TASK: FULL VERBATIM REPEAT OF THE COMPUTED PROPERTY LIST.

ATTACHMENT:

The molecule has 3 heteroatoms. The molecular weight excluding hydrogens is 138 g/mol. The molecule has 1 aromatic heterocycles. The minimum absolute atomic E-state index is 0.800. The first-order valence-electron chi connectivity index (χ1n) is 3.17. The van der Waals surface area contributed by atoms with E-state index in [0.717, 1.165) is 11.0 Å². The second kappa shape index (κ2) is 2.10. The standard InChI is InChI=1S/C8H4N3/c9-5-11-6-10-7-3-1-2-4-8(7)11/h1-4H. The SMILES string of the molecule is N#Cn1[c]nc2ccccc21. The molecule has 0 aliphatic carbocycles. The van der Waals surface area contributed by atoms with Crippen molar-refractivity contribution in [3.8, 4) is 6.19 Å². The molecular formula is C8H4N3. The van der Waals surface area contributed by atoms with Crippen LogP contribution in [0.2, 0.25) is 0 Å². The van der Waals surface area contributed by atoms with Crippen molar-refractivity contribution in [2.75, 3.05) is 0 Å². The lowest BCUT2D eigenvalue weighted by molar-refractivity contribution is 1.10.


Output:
The molecule has 3 heteroatoms. The molecular weight excluding hydrogens is 138 g/mol. The molecule has 1 aromatic heterocycles. The minimum absolute atomic E-state index is 0.800. The first-order valence-electron chi connectivity index (χ1n) is 3.17. The van der Waals surface area contributed by atoms with E-state index in [0.717, 1.165) is 11.0 Å². The second kappa shape index (κ2) is 2.10. The standard InChI is InChI=1S/C8H4N3/c9-5-11-6-10-7-3-1-2-4-8(7)11/h1-4H. The SMILES string of the molecule is N#Cn1[c]nc2ccccc21. The molecule has 0 aliphatic carbocycles. The van der Waals surface area contributed by atoms with Crippen molar-refractivity contribution in [3.8, 4) is 6.19 Å². The molecular formula is C8H4N3. The van der Waals surface area contributed by atoms with Crippen LogP contribution in [0.2, 0.25) is 0 Å². The van der Waals surface area contributed by atoms with Crippen molar-refractivity contribution in [2.75, 3.05) is 0 Å². The lowest BCUT2D eigenvalue weighted by molar-refractivity contribution is 1.10.